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Supreme Court ruling could toss ID theft cases against migrants



A U.S. Supreme Court ruling this week could result in dismissals of identity theft cases against illegal immigrant workers, a local defense attorney and open border advocate said.

In a unanimous ruling, the Supreme Court said that undocumented workers who use phony IDs can’t be considered identity thieves without proof they knew they were stealing real people’s Social Security numbers and other numbers.

The high court’s decision limits federal authorities’ use of a 2004 law – intended to get tough on identity thieves – against immigrants who are picked up in workplace raids and found to be using false Social Security and alien registration numbers.

Pima County Legal Defender Isabel Garcia said the ruling could affect federal prosecutions in which identity theft is charged as a way to pressure illegal immigrants to volunteer to be quickly deported in exchange for dismissal of the identity theft charge. Conviction for identity theft carries a two-year mandatory prison term.

Saying she has not yet read the ruling, handed down Monday, Garcia said it also might stop local authorities from charging identity theft in certain cases.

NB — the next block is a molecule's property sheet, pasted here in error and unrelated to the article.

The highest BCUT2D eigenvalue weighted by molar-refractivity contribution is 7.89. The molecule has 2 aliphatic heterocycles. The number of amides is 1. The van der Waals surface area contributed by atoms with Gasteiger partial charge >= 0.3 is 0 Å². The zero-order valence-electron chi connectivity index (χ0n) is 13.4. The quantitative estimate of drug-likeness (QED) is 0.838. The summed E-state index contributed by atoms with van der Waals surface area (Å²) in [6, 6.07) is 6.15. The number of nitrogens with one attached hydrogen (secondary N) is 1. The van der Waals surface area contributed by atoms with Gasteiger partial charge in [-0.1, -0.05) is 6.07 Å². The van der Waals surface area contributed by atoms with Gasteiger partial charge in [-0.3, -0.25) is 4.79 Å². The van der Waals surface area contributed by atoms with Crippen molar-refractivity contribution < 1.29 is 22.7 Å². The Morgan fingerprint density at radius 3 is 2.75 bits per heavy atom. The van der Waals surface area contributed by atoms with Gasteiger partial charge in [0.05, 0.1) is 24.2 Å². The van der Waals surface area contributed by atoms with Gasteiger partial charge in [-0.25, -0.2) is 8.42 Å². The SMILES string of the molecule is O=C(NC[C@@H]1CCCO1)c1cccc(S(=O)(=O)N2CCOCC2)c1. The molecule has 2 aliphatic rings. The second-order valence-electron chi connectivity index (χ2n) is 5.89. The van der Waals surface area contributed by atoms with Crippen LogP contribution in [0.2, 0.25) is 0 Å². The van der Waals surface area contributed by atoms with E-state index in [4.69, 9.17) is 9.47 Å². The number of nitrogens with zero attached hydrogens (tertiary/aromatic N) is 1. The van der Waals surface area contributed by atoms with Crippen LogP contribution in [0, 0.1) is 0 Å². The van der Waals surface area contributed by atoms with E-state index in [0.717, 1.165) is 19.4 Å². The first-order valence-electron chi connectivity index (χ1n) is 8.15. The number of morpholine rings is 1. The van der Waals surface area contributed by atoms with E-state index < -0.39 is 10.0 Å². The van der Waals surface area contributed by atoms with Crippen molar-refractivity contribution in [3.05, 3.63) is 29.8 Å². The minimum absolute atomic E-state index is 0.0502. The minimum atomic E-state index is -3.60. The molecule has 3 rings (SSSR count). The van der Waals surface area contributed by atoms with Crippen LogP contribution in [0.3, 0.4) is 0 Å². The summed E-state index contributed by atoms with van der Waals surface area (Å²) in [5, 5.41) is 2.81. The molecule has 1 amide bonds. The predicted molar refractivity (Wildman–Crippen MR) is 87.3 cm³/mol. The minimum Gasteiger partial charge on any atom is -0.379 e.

Garcia said state and county prosecutors used a state identity theft law to “criminalize” undocumented immigrant workers.

Such workers, Garcia said, typically buy fake identification, including Social Security cards, to get jobs, not to raid bank accounts or run up credit card debt they would not have to repay.

Garcia represented one of 11 suspects picked up by state Department of Public Safety officers last spring in a raid on the Panda Express, 2485 N. Swan Road.

The raid followed a three-month investigation into suspected identity theft by workers at the restaurant, authorities said at the time. Law officers said the restaurant was not suspected of wrongdoing in the case.

The 11 were charged under a state law making it a felony to steal someone’s identity.

But the charges were reduced to misdemeanors and the 11 were sentenced to time served in jail while awaiting court disposition of their cases.

Monday’s Supreme Court ruling will not affect the Panda Express case because it already is settled, Garcia said.

Federal and Pima County prosecutors could not be reached for comment on the Supreme Court’s decision.

The Associated Press contributed to this story.

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